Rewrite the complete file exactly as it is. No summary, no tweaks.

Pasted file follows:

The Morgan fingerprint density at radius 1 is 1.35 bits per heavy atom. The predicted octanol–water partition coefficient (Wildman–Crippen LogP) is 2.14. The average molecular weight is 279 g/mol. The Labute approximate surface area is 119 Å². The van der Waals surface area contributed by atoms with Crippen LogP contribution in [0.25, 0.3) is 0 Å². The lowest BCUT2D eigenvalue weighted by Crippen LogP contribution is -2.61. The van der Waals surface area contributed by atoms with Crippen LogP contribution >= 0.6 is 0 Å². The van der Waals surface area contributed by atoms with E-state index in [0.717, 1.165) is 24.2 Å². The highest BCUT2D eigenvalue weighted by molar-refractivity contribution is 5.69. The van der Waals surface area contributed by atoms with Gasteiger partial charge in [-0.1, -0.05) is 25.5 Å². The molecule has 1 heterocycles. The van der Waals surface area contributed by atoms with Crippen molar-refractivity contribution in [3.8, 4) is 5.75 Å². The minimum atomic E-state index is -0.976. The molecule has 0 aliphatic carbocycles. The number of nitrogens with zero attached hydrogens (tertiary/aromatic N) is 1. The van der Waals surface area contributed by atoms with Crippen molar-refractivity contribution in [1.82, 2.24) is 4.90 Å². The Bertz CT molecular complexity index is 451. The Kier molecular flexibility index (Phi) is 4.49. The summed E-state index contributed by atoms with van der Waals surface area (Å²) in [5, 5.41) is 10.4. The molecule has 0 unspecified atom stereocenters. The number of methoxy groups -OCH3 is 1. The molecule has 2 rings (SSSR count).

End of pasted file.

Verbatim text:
The Morgan fingerprint density at radius 1 is 1.35 bits per heavy atom. The predicted octanol–water partition coefficient (Wildman–Crippen LogP) is 2.14. The average molecular weight is 279 g/mol. The Labute approximate surface area is 119 Å². The van der Waals surface area contributed by atoms with Crippen LogP contribution in [0.25, 0.3) is 0 Å². The lowest BCUT2D eigenvalue weighted by Crippen LogP contribution is -2.61. The van der Waals surface area contributed by atoms with Crippen LogP contribution >= 0.6 is 0 Å². The van der Waals surface area contributed by atoms with E-state index in [0.717, 1.165) is 24.2 Å². The highest BCUT2D eigenvalue weighted by molar-refractivity contribution is 5.69. The van der Waals surface area contributed by atoms with Gasteiger partial charge in [-0.1, -0.05) is 25.5 Å². The molecule has 1 heterocycles. The van der Waals surface area contributed by atoms with Crippen molar-refractivity contribution in [3.8, 4) is 5.75 Å². The minimum atomic E-state index is -0.976. The molecule has 0 aliphatic carbocycles. The number of nitrogens with zero attached hydrogens (tertiary/aromatic N) is 1. The van der Waals surface area contributed by atoms with Crippen molar-refractivity contribution in [1.82, 2.24) is 4.90 Å². The Bertz CT molecular complexity index is 451. The Kier molecular flexibility index (Phi) is 4.49. The summed E-state index contributed by atoms with van der Waals surface area (Å²) in [5, 5.41) is 10.4. The molecule has 0 unspecified atom stereocenters. The number of methoxy groups -OCH3 is 1. The molecule has 2 rings (SSSR count).